Film Threat: 5 Stars. I urge you, if you like to laugh, to find out where Cinema Six is playing next and go check it out […] It’s quirky, awkward and naughty in all the right ways. It’s an easy parallel to say that it reminded me of Clerks […] but when I make the comparison I’m thinking less of the plot and more of the way Kevin Smith created a rhythm to his profane dialogue that elevated the entire experience into iconic status. Cinema Six has a similar groove to its profanity and hilarity, and I can’t praise that comic cadence enough. See the f**king film as soon as you can!
D Magazine: Go See It. It’s quick, fun filmmaking at its finest […] It feels like a deeply personal film, but one that can be appreciated by anyone who’s held a job just for the money. Cinema Six also reaches Departed levels of vulgarity and profanity, complete with defecation. In other words: it’s pretty close to perfect.
IndieWire: Mark Potts and Cole Selix’s slacker comedy Cinema Six resembles a movie theater-set version of Office Space with the same kind of raunchy humor and quarter-to-mid-life ennui. […] The film offers more than dirty jokes and profanity as some surprisingly serious moments pop in as well. Lead actor John Merriman handles comedy and drama with equal ease and the whole cast delivers with a fair share of absurd comedic moments.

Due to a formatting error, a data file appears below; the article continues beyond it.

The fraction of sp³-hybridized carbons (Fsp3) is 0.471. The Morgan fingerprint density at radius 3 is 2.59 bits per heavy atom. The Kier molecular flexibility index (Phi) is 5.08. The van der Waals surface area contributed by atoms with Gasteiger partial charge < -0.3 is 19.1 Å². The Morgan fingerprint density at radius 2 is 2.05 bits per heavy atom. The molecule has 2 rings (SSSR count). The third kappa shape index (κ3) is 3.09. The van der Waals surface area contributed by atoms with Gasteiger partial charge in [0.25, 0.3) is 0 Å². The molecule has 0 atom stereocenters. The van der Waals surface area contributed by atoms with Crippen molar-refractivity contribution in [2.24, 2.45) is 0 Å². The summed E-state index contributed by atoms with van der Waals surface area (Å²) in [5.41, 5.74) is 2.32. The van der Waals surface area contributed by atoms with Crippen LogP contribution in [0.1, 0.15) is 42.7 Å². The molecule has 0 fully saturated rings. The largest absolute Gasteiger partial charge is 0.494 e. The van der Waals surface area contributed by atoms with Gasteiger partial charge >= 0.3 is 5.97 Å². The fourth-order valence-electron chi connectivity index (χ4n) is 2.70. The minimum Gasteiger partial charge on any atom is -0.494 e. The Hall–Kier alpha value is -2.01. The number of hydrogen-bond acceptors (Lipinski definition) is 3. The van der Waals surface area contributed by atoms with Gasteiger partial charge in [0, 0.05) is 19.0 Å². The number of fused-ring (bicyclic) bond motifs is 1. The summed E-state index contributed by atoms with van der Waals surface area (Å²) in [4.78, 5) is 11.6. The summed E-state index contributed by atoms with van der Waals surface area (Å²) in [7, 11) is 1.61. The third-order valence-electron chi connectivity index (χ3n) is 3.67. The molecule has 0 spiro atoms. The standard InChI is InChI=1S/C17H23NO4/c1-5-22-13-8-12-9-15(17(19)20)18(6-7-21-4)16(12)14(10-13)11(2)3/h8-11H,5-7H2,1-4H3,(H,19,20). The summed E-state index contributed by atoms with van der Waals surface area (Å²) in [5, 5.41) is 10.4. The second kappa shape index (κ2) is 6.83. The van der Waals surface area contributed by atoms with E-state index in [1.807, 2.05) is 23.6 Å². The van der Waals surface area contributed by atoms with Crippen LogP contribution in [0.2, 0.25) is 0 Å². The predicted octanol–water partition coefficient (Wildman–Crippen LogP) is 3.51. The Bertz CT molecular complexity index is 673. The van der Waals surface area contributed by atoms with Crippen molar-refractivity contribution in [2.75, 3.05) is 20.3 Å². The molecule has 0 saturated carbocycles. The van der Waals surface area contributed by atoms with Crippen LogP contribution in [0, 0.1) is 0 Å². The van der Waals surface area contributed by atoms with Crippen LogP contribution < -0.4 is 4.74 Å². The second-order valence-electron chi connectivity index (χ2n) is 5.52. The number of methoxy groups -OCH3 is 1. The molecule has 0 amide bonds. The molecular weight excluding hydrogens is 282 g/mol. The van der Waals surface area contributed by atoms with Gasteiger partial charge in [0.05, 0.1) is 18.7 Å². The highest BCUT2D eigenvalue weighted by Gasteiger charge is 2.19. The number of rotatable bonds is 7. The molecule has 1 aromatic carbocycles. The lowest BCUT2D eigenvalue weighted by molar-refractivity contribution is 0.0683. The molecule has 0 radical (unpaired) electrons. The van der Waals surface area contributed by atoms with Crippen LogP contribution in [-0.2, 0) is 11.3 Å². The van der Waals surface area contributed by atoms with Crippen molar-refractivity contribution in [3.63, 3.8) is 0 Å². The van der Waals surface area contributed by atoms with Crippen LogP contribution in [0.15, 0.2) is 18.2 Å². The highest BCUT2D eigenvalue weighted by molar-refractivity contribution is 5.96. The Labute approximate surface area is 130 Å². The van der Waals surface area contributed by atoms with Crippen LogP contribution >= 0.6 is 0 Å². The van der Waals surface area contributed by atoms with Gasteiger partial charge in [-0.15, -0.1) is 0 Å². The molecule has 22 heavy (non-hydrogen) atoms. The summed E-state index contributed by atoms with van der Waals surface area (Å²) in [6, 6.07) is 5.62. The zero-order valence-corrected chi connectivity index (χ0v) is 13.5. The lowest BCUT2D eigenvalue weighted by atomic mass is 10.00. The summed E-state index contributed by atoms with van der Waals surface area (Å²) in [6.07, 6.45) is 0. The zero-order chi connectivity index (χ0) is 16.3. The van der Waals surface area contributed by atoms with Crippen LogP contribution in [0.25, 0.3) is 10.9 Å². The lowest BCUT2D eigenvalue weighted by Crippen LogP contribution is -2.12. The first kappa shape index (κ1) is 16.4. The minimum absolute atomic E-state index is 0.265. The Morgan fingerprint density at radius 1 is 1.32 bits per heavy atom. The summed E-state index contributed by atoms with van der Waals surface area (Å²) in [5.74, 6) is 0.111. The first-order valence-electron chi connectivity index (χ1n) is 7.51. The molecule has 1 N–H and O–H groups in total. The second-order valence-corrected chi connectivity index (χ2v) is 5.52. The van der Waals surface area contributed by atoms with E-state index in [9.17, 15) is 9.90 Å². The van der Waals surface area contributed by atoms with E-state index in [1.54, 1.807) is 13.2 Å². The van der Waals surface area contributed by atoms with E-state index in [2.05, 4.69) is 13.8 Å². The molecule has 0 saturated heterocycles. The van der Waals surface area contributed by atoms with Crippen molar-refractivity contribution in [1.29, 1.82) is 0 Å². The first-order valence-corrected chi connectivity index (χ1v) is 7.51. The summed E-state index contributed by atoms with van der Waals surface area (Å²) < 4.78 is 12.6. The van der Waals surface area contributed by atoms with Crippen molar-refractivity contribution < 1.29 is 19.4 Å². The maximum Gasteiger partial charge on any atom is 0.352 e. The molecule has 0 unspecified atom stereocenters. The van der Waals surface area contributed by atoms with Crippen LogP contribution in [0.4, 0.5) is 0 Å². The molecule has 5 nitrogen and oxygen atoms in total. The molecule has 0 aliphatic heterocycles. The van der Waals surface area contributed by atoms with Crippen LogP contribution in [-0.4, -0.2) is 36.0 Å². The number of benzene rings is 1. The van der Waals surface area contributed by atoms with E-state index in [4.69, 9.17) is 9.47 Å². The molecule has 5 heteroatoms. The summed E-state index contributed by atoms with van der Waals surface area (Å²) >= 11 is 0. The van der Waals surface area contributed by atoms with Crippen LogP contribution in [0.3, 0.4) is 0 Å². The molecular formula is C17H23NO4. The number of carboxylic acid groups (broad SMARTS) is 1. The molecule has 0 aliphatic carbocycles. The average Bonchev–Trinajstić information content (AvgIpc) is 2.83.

More reviews after the jump…
Smells Like Screen Spirit: Very few comedies are consistently funny […] while also containing a strong, noteworthy narrative. Despite its sublime knack for obscenity and vulgarity, Cinema Six is a very deep film. […] I cannot recall a recent comedy that is as emotionally complex as Cinema Six. (I also never knew that hearing Barry Corbin discuss his sex life could be so damn hilarious!)
Art and Seek: Best Bet. This is the kind of self-reflexive movie that film festivals are built on […] the zingers between the co-workers are hilariously vile.
Pegasus News: The chemistry of the leads […] jumps off the screen as much as the outlandish, expletive-filled dialog that brings to mind films such as Superbad and Animal House. […] If you’re craving truly realistic comedic narrative and have never worked at a theater, Cinema Six shows what life is like on the other side of the ticket booth.
PulpLizard Media: The film’s strength are the talented actors that make you wonder “where did these guys come from?” and you instantly know it’s only a matter of time before someone puts them in a Apatow film. The other strength is the screenplay. Potts and Selix make it look easy, but the inside scoop is that they work extremely hard to make entertaining films.